Multi or interdisciplinary research is an idea whose time has come. Many of our societal challenges are deemed to demand multidisciplinary analyses and many research funders are keen to see such investments. That said, there are many who can testify to the difficulty in launching multi or interdisciplinary projects within a university focused on disciplinary domains.

We therefore sought out Anders Bäckström, professor emeritus in the sociology of religion, who was responsible for the development of what became the Centre for Multidisciplinary Research on Religion and Society (CRS Uppsala). He has just completed a historical research study of the organisation’s development between 1997 and 2019.

What’s so important about multidisciplinary research?
“A multidisciplinary approach is crucial to the ability to meet the social changes and complex societal challenges we are facing. For this reason, grant applications for projects and programmes benefit from a multidisciplinary perspective. This is particularly true of EU funding, although it also applies at national level.”

In your experience, what is the secret to success in multidisciplinary research?
“In my opinion, a long-term approach is essential to multidisciplinary research; it promotes research by creating a foundation on which to stand. No university can be best at everything but through long-term investment a university can become a world leader in a given field.

It is also important to bring different generations into the research process from the very beginning; i.e., pair senior excellent researchers with junior researchers who can take over and carry on the research. This is not an automatic process, it must be planned from the beginning. Recruiting junior researchers is also a good idea because they are not as bound to a disciplinary system as an established researcher might be.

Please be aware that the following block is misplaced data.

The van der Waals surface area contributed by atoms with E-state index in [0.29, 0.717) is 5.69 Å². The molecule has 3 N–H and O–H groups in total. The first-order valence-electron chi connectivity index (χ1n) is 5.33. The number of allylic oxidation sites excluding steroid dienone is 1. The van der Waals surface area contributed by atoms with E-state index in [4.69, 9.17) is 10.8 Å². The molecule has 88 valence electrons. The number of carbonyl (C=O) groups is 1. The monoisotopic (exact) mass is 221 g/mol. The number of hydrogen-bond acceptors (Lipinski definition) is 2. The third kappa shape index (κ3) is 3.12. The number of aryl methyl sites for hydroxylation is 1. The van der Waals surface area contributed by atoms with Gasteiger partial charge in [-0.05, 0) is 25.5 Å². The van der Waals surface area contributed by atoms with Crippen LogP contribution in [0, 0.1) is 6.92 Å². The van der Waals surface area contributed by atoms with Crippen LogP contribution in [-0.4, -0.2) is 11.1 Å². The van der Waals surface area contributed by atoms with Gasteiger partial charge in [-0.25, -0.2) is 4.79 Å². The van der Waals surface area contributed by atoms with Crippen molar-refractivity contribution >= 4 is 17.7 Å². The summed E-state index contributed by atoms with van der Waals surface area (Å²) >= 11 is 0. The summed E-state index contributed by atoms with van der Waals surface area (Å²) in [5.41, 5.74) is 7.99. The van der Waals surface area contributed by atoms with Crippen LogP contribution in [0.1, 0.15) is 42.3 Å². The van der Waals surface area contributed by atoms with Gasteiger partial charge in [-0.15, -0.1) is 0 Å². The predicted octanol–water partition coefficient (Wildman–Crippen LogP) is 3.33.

A long-term approach is also useful for dealing with gender issues. When we applied for a Linnaeus grant in 2007, we had more men involved at all levels. Now that’s been turned on its head at CRS. Nor is that self-evident, it needs to be part of the model so that we eventually create at least some kind of gender balance.”

Do you see any general problems affecting multidisciplinary research at Uppsala University?
“When it comes to indefinite appointments, Uppsala University is discipline-oriented. This may be a problem when junior researchers who have devoted themselves to multi or interdisciplinary skills later apply for positions in competition with researchers more orientated towards a single disciplinary domain. There is therefore a need for more qualification paths to a senior lectureship, rather than just a discipline-dependent route.”

Can multidisciplinary research give anything back to disciplinary domains?
“Yes, it is not only valuable to the researcher, it can strengthen individual disciplines. Firstly, the researcher can become more aware in their own field of research and, secondly, it increases the researchers competence when it comes to writing programme applications and leading major projects/programmes. This competence is very important now that more and more calls prioritise multidisciplinarity and competition is growing fiercer.

Let us also bear in mind that, in this age of corona, it is in this multidisciplinary environment that opinions change and new ones grow.”